HL: Did you encounter clinical care pitfalls that should be avoided in future pandemics?

Brusco: The pitfalls we encountered were not specific to the pandemic as opposed to this particular virus.

When our first patients came in, we treated them just like we would have treated any other patient pre-COVID. Obviously, we realized later on that this was not the way to treat these patients. What we learned is to not always categorize a disease into what you think it is. COVID has changed medicine forever. It looked like a disease we had been treating for years—acute respiratory distress syndrome—and it wasn't.

The treatments that we had developed for ARDS did not work for COVID pneumonia. It was a different disease. It reacted differently. Anything new that comes up in the future, we are going to question it the same way we have COVID.

HL: Give an example of a new therapy that was developed to treat COVID-19.

Brusco: We developed a whole new approach to ventilation.

Before this pandemic, we would have never taken a patient who had low oxygen and not put them on a ventilator but have them lay on their stomach. The concept of awake proning was brand new. Nobody would have thought of that before.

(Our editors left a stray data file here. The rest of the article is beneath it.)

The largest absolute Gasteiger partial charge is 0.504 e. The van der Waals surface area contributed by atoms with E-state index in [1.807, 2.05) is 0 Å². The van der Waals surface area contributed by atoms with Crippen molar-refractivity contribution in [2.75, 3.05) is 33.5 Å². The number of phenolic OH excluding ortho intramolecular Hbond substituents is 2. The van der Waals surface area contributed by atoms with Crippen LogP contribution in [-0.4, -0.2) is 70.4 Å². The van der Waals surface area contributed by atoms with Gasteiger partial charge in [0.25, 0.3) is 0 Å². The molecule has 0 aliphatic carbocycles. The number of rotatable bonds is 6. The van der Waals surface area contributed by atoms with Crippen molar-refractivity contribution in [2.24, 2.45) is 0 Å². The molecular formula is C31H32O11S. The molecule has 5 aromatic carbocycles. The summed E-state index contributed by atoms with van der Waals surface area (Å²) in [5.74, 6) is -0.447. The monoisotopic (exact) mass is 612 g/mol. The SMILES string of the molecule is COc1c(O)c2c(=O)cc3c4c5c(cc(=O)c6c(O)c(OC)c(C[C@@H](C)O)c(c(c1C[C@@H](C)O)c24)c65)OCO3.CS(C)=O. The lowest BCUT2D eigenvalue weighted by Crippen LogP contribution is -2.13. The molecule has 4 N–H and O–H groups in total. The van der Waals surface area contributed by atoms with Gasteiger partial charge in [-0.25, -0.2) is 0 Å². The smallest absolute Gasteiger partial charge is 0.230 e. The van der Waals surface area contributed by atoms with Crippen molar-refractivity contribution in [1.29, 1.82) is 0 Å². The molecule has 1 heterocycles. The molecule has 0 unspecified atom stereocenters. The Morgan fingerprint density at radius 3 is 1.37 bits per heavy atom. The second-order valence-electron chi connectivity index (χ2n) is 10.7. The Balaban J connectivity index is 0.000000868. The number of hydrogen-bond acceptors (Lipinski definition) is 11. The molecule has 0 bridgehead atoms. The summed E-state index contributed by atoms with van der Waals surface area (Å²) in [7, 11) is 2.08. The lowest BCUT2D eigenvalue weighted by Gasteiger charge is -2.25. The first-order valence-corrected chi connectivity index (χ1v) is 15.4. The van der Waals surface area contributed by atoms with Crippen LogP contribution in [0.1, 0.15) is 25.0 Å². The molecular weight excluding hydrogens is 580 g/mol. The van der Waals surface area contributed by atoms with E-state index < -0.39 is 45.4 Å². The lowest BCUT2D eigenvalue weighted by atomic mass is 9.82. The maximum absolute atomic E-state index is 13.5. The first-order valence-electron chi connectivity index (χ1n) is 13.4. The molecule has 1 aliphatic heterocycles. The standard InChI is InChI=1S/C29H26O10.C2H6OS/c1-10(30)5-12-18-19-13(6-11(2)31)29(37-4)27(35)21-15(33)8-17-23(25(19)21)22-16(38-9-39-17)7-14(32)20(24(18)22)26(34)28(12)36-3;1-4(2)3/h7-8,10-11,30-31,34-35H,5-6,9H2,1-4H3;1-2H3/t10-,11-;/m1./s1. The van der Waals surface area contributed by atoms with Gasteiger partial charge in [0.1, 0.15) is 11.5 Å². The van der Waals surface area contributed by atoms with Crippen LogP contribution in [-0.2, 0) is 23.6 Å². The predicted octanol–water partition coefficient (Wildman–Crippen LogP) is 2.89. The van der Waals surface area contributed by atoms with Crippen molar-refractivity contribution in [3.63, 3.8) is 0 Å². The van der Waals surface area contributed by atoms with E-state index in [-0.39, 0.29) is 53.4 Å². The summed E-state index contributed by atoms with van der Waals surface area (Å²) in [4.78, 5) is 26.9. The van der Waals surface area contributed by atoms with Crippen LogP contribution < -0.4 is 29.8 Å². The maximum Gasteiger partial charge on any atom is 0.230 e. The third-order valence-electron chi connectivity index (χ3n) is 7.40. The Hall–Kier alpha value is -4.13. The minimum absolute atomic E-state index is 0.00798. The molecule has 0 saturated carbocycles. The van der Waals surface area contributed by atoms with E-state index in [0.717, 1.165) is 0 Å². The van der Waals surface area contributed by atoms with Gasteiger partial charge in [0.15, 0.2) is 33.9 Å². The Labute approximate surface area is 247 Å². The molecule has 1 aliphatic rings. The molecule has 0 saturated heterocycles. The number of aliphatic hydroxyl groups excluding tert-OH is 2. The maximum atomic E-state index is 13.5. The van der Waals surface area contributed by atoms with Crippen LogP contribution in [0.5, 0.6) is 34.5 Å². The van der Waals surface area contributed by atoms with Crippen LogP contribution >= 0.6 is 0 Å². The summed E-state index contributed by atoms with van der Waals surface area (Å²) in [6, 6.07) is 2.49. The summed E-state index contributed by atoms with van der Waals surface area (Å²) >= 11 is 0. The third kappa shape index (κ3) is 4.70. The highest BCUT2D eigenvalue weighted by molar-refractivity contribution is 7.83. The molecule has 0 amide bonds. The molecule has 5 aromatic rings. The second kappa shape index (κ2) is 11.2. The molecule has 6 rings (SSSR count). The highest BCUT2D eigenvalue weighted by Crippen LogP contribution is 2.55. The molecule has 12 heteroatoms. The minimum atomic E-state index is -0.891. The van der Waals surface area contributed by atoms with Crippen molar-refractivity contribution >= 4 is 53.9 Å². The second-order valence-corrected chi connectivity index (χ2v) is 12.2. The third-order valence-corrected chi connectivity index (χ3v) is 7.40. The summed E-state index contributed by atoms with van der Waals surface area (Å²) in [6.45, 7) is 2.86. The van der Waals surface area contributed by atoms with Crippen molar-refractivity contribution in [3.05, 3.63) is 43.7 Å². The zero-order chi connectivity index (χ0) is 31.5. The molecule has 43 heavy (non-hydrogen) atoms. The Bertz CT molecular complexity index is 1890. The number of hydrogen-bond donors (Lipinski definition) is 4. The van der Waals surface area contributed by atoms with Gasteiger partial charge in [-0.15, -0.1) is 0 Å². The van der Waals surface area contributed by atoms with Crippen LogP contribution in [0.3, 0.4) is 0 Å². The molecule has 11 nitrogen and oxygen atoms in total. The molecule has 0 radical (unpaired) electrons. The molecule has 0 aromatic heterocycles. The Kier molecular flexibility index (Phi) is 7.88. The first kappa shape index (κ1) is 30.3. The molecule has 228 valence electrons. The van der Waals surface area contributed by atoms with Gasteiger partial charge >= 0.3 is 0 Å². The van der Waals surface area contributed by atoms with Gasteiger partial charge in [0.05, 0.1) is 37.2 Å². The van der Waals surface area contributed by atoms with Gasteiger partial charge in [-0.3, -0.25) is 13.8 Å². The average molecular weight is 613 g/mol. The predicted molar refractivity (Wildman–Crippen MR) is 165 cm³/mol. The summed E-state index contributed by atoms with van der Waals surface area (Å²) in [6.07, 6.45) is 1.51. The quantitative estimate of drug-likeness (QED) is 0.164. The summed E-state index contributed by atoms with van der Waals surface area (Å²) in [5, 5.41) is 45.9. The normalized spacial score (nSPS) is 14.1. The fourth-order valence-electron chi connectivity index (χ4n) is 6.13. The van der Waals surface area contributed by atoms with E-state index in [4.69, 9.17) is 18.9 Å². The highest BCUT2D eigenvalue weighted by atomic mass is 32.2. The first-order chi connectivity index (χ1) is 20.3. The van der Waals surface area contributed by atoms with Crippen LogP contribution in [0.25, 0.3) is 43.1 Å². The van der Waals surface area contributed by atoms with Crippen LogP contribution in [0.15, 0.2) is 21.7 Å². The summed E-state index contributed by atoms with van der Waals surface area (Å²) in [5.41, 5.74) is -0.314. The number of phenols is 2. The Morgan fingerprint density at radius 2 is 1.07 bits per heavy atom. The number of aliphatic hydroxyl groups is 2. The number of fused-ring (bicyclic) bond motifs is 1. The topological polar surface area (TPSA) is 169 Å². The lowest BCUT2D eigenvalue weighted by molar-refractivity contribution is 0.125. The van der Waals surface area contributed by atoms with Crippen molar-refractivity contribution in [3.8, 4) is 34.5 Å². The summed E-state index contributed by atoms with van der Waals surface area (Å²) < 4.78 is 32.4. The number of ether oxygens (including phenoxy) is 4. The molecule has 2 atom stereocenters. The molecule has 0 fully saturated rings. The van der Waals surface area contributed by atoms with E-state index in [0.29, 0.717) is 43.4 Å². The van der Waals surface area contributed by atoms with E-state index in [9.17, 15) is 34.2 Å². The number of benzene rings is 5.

What clinicians found is that when you put COVID patients on their stomach, their oxygen got better, and they didn't have trouble breathing. When we started awake proning, it helped keep patients off ventilators, which in certain cases damages the lungs. By keeping these patients off ventilators, you are doing them a favor. So, we came up with proning protocols and proning teams, and it worked very well.

Photo credit: Lev Radin/Shutterstock.com

Christopher Cheney is the senior clinical care​ editor at HealthLeaders.


KEY TAKEAWAYS

During the coronavirus patient surge in New Jersey, flexibility and breaking down barriers were keys to success, says Louis E. Brusco Jr., MD, CMO of two Hackensack Meridian Health hospitals.

When reassigning medical staff members to new roles during the pandemic, an autocratic approach is ineffective, he says.

Awake proning has been a pivotal therapy for severely ill coronavirus patients.